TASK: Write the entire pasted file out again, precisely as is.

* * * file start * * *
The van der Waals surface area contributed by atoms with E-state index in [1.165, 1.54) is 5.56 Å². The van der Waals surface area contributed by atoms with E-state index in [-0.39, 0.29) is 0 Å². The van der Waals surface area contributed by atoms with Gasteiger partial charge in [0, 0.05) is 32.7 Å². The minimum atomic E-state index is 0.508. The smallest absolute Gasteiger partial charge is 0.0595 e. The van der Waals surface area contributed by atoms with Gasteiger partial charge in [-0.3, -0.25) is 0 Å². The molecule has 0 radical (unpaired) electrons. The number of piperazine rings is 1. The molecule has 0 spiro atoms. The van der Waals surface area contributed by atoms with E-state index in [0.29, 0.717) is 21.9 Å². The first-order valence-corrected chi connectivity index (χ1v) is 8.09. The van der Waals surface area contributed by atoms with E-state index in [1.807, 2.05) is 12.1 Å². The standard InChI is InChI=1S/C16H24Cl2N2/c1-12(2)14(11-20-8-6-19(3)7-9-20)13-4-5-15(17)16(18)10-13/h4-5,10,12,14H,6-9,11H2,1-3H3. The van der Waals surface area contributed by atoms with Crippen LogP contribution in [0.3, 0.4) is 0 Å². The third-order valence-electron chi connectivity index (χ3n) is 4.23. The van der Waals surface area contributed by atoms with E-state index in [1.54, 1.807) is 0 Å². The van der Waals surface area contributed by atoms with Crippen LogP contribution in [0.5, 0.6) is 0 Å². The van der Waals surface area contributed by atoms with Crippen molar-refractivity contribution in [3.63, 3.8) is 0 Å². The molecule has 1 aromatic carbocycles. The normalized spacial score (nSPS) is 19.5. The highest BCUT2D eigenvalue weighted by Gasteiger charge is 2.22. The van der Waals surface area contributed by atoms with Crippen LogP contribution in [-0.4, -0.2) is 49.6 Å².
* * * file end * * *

The van der Waals surface area contributed by atoms with E-state index in [1.165, 1.54) is 5.56 Å². The van der Waals surface area contributed by atoms with E-state index in [-0.39, 0.29) is 0 Å². The van der Waals surface area contributed by atoms with Gasteiger partial charge in [0, 0.05) is 32.7 Å². The minimum atomic E-state index is 0.508. The smallest absolute Gasteiger partial charge is 0.0595 e. The van der Waals surface area contributed by atoms with Gasteiger partial charge in [-0.3, -0.25) is 0 Å². The molecule has 0 radical (unpaired) electrons. The number of piperazine rings is 1. The molecule has 0 spiro atoms. The van der Waals surface area contributed by atoms with E-state index in [0.29, 0.717) is 21.9 Å². The first-order valence-corrected chi connectivity index (χ1v) is 8.09. The van der Waals surface area contributed by atoms with E-state index in [1.807, 2.05) is 12.1 Å². The standard InChI is InChI=1S/C16H24Cl2N2/c1-12(2)14(11-20-8-6-19(3)7-9-20)13-4-5-15(17)16(18)10-13/h4-5,10,12,14H,6-9,11H2,1-3H3. The van der Waals surface area contributed by atoms with Crippen LogP contribution in [0.3, 0.4) is 0 Å². The third-order valence-electron chi connectivity index (χ3n) is 4.23. The van der Waals surface area contributed by atoms with E-state index in [1.54, 1.807) is 0 Å². The van der Waals surface area contributed by atoms with Crippen LogP contribution in [0.5, 0.6) is 0 Å². The van der Waals surface area contributed by atoms with Crippen molar-refractivity contribution in [3.63, 3.8) is 0 Å². The molecule has 1 aromatic carbocycles. The normalized spacial score (nSPS) is 19.5. The highest BCUT2D eigenvalue weighted by Gasteiger charge is 2.22. The van der Waals surface area contributed by atoms with Crippen LogP contribution in [-0.4, -0.2) is 49.6 Å².